IBM's empire takes hold
IBM's decades-long reign over the computer industry began in 1953. It all started with the 701, also known as the Defense Calculator. But it wasn't an easy birth.
April 30, 1999
by Mary Brandel
(IDG) -- IBM's decades-long reign over the computer industry began in 1953. It all started with the 701, also known as the Defense Calculator. But it wasn't an easy birth.
In the early 1950s, IBM was looking for a way to contribute to the war effort, but building computers wasn't its first choice. "Old man Watson didn't like the idea of going into a new industry when he was doing very well with the punch-card business," says Jan Lee, a professor of computer science at Virginia Polytechnic Institute and State University.
Watson's son, Thomas Watson Jr., who had learned about the potential of the new field of electronics during his service in World War II, eventually persuaded company management to explore computers. The name "Defense Calculator" was part of that strategy. It made the computer seem like a special-purpose military contract and appealed to management's patriotism.
But it was a lesser-known IBMer named Cuthbert Hurd who really brought the 701 to the world.
Hurd -- who died in 1996 -- was the one who persuaded General Electric Co., Los Alamos and about a dozen other organizations to purchase 701s, "even though it cost what seemed to be an enormous amount -- over $1 million," according to former IBM staffer John Backus, who helped develop the 701's successor, the 704. The 701 was also rentable at $15,000 per month, which was the equivalent of the salary of about 30 employees, according to IBM historian Emerson Pugh, who wrote IBM's Early Computers (MIT Press, 1986).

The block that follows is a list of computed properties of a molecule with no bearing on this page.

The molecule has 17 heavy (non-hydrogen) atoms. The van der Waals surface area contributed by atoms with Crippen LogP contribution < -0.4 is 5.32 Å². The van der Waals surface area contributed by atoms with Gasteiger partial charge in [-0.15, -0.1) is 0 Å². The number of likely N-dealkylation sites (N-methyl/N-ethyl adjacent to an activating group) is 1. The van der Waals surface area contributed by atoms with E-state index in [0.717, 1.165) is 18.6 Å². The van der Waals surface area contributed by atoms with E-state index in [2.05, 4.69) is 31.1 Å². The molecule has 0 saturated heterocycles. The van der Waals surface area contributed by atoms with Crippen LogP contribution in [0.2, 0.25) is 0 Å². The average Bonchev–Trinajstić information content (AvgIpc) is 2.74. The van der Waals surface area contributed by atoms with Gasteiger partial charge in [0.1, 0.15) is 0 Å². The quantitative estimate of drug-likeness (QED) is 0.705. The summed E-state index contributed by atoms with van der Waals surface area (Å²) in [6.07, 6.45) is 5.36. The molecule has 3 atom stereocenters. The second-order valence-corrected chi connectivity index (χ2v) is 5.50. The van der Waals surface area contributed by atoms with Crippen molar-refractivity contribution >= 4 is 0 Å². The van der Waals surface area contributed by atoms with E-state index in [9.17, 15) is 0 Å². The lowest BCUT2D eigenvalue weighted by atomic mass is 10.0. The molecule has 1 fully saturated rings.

The 701 was introduced during the United Nations' first police action, the Korean conflict.
Just as soon as the 701 was introduced, Backus and the rest of the Applied Science team set to work on improvements. Also on the team was Gene Amdahl, who would later found Amdahl Computer Corp. in 1970. One of those improvements, created by Backus, was called "speedcoding," which significantly simplified the task of programming for the 701. "Speedcoding took the 701, which was a fixed-point, single-address computer without index registers, and made it look like a floating-point, free-address computer with index registers," Backus says. In other words, programmers no longer had to tangle with the binary code that was the true "machine" language, he says.
Most 701 programmers used speedcoding, although it exacted a price. "The synthetic computer ran a lot slower because it had to do all the extra work of simulating floating-point and index registers," Backus says.
Lee says there are still some aspects of speedcoding in things we do today. It was the predecessor of several similar systems in the 1950s and '60s, most of which have been replaced by high-level languages such as Cobol. Still, C+ and C++ are still very machine-specific and are the modern versions of speedcoding.
1953 also saw the first practical use of magnetic core memory, a technology that also ushered in the first practical use of random-access memory, or RAM -- though it was a non-IBM pioneer who brought it to life on a different computer in 1953. That computer was the Whirlwind, developed by Jay Forrester and his team at MIT.
Magnetic core memory -- which uses an electric current to store data bits on two-dimensional magnetic iron cores -- dates to the 1940s.
It was Forrester who came up with the idea of placing the cores onto a three-dimensional wire grid, thus enabling random -- rather than serial -- access. So not only was magnetic core memory faster, but it was also smaller, more reliable and more environmentally sound than its predecessors. With other types of memory, everything was lost when the computer was shut off.
In the 1950s, however, magnetic core memory was expensive to manufacture -- it cost $1 per bit. It was also fragile and had to be refrigerated to run properly. Still, it revolutionized the computer industry. By the end of the 1950s, "everyone was using core memory," according to Lee. "It was scooped up very quickly -- IBM did nothing but manufacture magnetic core memory in its Poughkeepsie, N.Y., facility."
In fact, magnetic core memory was used right up until the late 1960s, when semiconductor memory took over.
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